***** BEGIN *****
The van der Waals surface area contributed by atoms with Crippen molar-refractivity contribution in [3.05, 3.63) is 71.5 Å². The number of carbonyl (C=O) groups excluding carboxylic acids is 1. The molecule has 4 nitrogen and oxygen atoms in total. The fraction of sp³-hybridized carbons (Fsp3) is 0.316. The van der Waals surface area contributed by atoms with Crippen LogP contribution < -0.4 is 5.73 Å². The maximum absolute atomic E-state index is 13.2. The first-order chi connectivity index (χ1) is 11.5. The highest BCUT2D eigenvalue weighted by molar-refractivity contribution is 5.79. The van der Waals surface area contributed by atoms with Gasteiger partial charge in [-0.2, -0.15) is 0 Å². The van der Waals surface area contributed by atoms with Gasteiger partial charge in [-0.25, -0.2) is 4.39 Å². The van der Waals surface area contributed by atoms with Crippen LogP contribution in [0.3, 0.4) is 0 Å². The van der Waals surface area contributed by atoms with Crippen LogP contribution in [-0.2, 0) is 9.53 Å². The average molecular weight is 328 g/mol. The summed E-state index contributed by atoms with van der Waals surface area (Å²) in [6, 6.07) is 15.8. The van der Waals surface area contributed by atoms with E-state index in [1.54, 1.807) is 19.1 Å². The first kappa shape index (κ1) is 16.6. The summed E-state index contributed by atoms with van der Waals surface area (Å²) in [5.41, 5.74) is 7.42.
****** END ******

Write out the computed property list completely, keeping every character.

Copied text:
The van der Waals surface area contributed by atoms with Crippen molar-refractivity contribution in [3.05, 3.63) is 71.5 Å². The number of carbonyl (C=O) groups excluding carboxylic acids is 1. The molecule has 4 nitrogen and oxygen atoms in total. The fraction of sp³-hybridized carbons (Fsp3) is 0.316. The van der Waals surface area contributed by atoms with Crippen LogP contribution < -0.4 is 5.73 Å². The maximum absolute atomic E-state index is 13.2. The first-order chi connectivity index (χ1) is 11.5. The highest BCUT2D eigenvalue weighted by molar-refractivity contribution is 5.79. The van der Waals surface area contributed by atoms with Gasteiger partial charge in [-0.2, -0.15) is 0 Å². The van der Waals surface area contributed by atoms with Gasteiger partial charge in [-0.25, -0.2) is 4.39 Å². The van der Waals surface area contributed by atoms with Crippen LogP contribution in [0.3, 0.4) is 0 Å². The van der Waals surface area contributed by atoms with Crippen LogP contribution in [-0.2, 0) is 9.53 Å². The average molecular weight is 328 g/mol. The summed E-state index contributed by atoms with van der Waals surface area (Å²) in [6, 6.07) is 15.8. The van der Waals surface area contributed by atoms with E-state index in [1.54, 1.807) is 19.1 Å². The first kappa shape index (κ1) is 16.6. The summed E-state index contributed by atoms with van der Waals surface area (Å²) in [5.41, 5.74) is 7.42.